S1 Fig. The location of the five selected South African ports, and the benthic bioregions as per Sink et al. .
S2 Fig. The number of ocean going vessels arriving at South African ports each year.
S3 Fig. Examples of pairwise-comparisons of the climatic conditions of ports.
S4 Fig. Examples of pairwise-comparisons of the marine environmental conditions of ports.
S5 Fig. The biogeographical regions as classified by Mead et al.  and the position of the five selected South African ports.
S6 Fig. The number of ship visits, number of days travelled, marine environmental distance and terrestrial environmental distance for the South African ports.
S7 Fig. The seasonal, relative contribution of shipping routes from foreign ports to the marine and terrestrial establishment debt of South African ports.
S8 Fig. Seasonal variation in the number of ship visits, number of days travelled, marine environmental distance and terrestrial environmental distance of the South African ports.
S9 Fig. The number of marine and terrestrial watch list species that might be transported along the twenty shipping routes to each South African port with the highest relative contribution to marine and terrestrial establishment debt.
S10 Fig. Temporal trends in the contribution of different regions to South African merchandise imports.
S1 Table. Details of the foreign ports included in the analysis.
S2 Table. Species on the watch list developed for South Africa by Faulkner et al. , the environment in which they occur (marine or terrestrial), whether they are found in climate zones or marine ecoregions that are associated with the source ports of high risk shipping routes, and if so whether they have a history of shipping-facilitated introduction.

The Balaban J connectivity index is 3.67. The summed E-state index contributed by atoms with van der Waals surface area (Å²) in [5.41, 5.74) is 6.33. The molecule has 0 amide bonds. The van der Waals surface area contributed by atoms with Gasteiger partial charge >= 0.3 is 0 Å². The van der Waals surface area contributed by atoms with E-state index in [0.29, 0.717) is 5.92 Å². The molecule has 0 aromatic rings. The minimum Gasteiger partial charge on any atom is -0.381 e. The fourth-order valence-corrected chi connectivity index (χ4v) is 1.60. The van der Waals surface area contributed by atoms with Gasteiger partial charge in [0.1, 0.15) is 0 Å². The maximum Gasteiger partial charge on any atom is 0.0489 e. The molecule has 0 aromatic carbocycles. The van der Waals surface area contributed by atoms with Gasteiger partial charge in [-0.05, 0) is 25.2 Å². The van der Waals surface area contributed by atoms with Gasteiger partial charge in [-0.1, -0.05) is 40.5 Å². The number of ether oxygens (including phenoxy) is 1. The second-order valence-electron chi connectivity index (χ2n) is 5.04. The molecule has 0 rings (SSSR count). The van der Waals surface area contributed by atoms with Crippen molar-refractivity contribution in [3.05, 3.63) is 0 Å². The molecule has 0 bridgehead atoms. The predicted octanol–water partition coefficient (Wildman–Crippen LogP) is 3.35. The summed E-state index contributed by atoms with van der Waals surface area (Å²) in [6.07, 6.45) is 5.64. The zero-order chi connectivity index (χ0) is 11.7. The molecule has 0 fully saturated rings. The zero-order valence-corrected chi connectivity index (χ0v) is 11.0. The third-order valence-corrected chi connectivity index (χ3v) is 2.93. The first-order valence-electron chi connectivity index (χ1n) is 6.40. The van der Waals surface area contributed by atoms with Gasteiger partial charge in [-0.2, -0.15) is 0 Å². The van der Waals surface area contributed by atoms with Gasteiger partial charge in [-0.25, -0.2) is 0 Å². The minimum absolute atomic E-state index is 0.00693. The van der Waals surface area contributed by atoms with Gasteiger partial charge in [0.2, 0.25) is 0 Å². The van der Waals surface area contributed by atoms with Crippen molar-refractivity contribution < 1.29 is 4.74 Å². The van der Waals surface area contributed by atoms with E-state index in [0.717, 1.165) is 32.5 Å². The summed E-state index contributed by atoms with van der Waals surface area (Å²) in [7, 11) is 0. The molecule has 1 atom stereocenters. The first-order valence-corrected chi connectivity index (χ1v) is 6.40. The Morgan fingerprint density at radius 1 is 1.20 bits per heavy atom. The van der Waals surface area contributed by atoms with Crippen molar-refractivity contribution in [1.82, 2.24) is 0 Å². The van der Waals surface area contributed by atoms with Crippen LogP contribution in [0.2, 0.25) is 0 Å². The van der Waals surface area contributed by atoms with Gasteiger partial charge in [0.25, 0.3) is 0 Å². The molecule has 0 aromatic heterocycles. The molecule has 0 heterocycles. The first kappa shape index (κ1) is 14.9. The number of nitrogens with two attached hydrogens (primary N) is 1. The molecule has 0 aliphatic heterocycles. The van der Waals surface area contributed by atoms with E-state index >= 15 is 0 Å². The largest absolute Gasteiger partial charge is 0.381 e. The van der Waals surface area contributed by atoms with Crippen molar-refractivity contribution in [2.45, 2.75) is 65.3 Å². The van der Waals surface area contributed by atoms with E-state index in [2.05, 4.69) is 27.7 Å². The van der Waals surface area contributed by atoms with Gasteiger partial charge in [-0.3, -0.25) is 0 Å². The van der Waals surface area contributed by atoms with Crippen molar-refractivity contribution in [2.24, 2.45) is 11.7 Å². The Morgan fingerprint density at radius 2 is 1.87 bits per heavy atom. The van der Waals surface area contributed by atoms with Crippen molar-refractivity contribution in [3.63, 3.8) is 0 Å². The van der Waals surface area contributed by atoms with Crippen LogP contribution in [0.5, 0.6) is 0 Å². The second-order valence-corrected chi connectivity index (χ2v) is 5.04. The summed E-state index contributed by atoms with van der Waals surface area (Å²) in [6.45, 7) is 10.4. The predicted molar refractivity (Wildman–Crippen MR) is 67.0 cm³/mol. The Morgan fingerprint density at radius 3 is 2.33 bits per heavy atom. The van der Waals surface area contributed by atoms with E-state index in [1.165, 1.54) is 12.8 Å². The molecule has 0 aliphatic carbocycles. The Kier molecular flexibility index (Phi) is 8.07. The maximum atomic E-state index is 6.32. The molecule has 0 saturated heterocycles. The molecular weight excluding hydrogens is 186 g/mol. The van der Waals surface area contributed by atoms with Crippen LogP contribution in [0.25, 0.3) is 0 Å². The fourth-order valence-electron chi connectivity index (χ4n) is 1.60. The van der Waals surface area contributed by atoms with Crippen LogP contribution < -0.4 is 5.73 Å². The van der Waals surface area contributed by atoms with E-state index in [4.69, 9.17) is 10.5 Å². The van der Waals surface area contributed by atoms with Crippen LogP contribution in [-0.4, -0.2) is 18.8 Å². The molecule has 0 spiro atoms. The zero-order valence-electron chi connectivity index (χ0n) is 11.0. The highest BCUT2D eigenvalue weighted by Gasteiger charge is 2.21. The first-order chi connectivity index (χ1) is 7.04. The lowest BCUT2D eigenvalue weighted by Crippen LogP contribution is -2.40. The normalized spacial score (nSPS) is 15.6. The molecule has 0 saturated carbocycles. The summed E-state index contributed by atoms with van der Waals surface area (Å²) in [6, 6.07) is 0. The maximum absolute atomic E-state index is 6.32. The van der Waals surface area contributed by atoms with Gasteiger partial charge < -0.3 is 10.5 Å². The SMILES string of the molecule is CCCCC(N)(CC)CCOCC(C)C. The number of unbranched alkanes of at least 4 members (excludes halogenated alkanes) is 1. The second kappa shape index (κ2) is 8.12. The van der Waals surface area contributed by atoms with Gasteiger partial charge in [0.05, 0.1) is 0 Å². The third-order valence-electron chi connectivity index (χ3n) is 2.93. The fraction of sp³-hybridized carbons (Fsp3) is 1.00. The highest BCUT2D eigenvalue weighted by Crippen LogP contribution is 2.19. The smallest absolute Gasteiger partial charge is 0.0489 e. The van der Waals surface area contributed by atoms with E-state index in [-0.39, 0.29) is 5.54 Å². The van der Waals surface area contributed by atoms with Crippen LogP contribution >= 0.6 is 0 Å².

S3 Table. Marine and terrestrial watch list species that might be transported along the twenty shipping routes to each South African port with the highest relative contribution to marine and terrestrial establishment debt.
S4 Table. The relative contribution of shipping routes from foreign ports to marine and terrestrial establishment debt.
We thank Sean Heighton, Aniceta Brügger, Kyle Yates, Carmen Smith, Kara Enslin and Stacey de Souza for helping to extract the shipping data, and Marna Ferreira, Chantal Ferreira, Colleen Rhode and Muzafar Ahmad for helping us obtain access to the Sea-Web Movements database. Thank you to Marnus Stoltz for his help with the mathematical notation, to the Transnet National Ports Authority for providing data on the shipping traffic of South African ports, and to Tammy Robinson, Philip Hulme, Jan Pergl and Charles Griffiths for constructive comments on an earlier draft of this manuscript.
- Conceptualization: KTF MPR MR JRUW.
- Data curation: KTF.
- Formal analysis: KTF.
- Investigation: KTF.
- Methodology: KTF MPR MR JRUW.
- Project administration: KTF.
- Software: KTF.
- Visualization: KTF MPR MR JRUW.
- Writing – original draft: KTF MPR MR JRUW.
- Writing – review & editing: KTF MPR MR JRUW.
- 1. Carlton JT, Geller JB. Ecological roulette: the global transport of nonindigenous marine organisms. Science. 1993;261: 78–82. pmid:17750551
- 2. Briski E, Chan FT, MacIsaac HJ, Bailey SA. A conceptual model of community dynamics during the transport stage of the invasion process: a case study of ships’ ballast. Divers Distrib. 2014;20: 236–244.
- 3. Davidson IC, Brown CW, Sytsma MD, Ruiz GM. The role of containerships as transfer mechanisms of marine biofouling species. Biofouling. 2009;25: 645–655. pmid:20183123
- 4. Hulme PE, Bacher S, Kenis M, Klotz S, Kühn I, Minchin D, et al. Grasping at the routes of biological invasions: a framework for integrating pathways into policy. J Appl Ecol. 2008;45: 403–414.
- 5. Molnar JL, Gamboa RL, Revenga C, Spalding MD. Assessing the global threat of invasive species to marine biodiversity. Front Ecol Environ. 2008;6: 485–492.
- 6. Ruiz GM, Carlton JT, Grosholz ED, Hines AH. Global invasions of marine and estuarine habitats by non-indigenous species: mechanisms, extent, and consequences. Am Zool. 1997;37: 621–632.
- 7. McCullough DG, Work TT, Cavey JF, Liebhold AM, Marshall D. Interceptions of nonindigenous plant pests at US ports of entry and border crossings over a 17-year period. Biol Invasions. 2006;8: 611–630.